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By
Reuters
Published
Dec 1, 2011
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Coach makes weak HK debut, bets on China growth

By
Reuters
Published
Dec 1, 2011

HONG KONG - U.S. luxury handbag maker Coach Inc dropped in its trading debut in Hong Kong on Thursday as thin volume in its depositary receipts limited their appeal to local investors.

The company's Hong Kong depositary receipts (HDR), each representing one tenth of Coach's common stock, closed at HK$48.50.

Coach Inc
Gwyneth Paltrow for Coach FW 2011 ad campaign

Coach said in a securities filing that its shares closed the previous session at the equivalent of HK$487.45, putting the value of the HDRs at HK$48.745 and Thursday's decline at 0.5 percent. By comparison, the Hang Seng Index surged 5.6 percent and Coach's peer Prada SpA gained 6.9 percent.

Founded in 1941 in a workshop in New York City, Coach became the first company incorporated in the United States to list in Hong Kong, following in the footsteps of another luxury giant, Prada SpA, which was the first Italian company to list in the former British colony.

Unlike Prada, which raised $2.5 billion in June, Coach issued no new shares and raised no funds, choosing a rare method called "listing by introduction" that some bankers have dubbed expensive marketing.

Five other companies have listed in Hong Kong by way of introduction so far in 2011 and casino operator Melco Crown Entertainment Ltd will pursue the same path with a Dec. 7 debut, but the lack of liquidity on those shares have limited their appeal to investors.

Coach Chief Executive Lew Frankfort called the listing "a momentous day" for the company, but acknowledged that it would take time for the maker of handbags, wallets, belts and other leather goods to lure investors in Hong Kong.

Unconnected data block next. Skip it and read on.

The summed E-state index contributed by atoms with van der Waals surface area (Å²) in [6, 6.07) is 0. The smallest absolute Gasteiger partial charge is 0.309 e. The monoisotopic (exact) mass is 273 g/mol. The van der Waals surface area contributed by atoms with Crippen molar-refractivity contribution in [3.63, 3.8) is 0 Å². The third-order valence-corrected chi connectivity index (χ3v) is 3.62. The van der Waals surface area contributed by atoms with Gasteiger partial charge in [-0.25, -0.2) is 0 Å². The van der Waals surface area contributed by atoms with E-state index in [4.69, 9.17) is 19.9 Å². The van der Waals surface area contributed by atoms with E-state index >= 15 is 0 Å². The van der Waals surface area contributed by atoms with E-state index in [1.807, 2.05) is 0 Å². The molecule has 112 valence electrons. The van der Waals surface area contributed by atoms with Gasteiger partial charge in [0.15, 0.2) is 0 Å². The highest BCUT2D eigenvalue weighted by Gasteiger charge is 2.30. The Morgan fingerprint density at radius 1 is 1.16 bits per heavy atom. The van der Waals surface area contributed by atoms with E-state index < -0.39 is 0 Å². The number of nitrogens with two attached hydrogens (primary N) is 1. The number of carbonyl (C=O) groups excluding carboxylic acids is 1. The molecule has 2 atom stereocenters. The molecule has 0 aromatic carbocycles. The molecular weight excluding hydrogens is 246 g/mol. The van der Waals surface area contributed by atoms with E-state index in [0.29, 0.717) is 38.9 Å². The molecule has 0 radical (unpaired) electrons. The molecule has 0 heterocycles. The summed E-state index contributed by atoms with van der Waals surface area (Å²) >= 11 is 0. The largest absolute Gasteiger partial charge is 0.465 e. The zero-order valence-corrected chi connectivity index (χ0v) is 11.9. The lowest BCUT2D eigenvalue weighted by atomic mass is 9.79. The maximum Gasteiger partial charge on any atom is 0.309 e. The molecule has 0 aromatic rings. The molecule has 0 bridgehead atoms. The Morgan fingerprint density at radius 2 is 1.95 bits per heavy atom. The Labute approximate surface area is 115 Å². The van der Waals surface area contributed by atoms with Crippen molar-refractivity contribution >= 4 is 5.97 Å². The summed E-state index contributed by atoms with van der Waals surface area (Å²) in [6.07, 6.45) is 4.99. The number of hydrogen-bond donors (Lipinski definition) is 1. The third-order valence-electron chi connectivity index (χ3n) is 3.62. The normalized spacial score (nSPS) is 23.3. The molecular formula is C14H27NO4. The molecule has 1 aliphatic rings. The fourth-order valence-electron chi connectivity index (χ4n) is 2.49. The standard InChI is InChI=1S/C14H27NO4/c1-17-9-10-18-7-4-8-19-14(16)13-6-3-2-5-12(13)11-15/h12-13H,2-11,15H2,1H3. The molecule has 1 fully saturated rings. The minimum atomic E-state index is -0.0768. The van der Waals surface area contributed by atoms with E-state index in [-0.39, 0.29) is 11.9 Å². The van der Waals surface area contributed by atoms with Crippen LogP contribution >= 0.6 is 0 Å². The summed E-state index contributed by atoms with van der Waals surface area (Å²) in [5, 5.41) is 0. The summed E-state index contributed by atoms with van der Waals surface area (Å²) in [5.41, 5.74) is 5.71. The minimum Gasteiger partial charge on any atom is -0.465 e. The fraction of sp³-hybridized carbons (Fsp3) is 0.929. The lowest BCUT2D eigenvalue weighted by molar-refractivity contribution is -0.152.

"Trading is light, but we expect it to intensify as investors become more aware that they could purchase Coach on the Hong Kong exchange," Frankfort told a news conference.

Like Prada, Chow Tai Fook Jewellery Group Ltd and global brands such as Burberry Group Plc and LVMH Moët Hennessy Louis Vuitton SA, Coach is counting on insatiable demand in Greater China for luxury goods to fuel future growth.

According to consulting firm McKinsey & Co, China will account for 20 percent of the global luxury market by 2015, with spending in the country nearly tripling to $27 billion by that year from around $10 billion in 2009.

Coach was present in 71 locations in China at the end of October and plans to open about 30 new locations in the country in fiscal 2012, which ends in July.

"It is quite obvious that luxury companies are looking at expansion in Greater China so they try to list in Hong Kong to help raise their brand recognition, marketing," said Carrie Chan, analyst at ICBC International Research Ltd in Hong Kong.

By Elzio Barreto

(Additional reporting by Farah Master; Editing by Chris Lewis)

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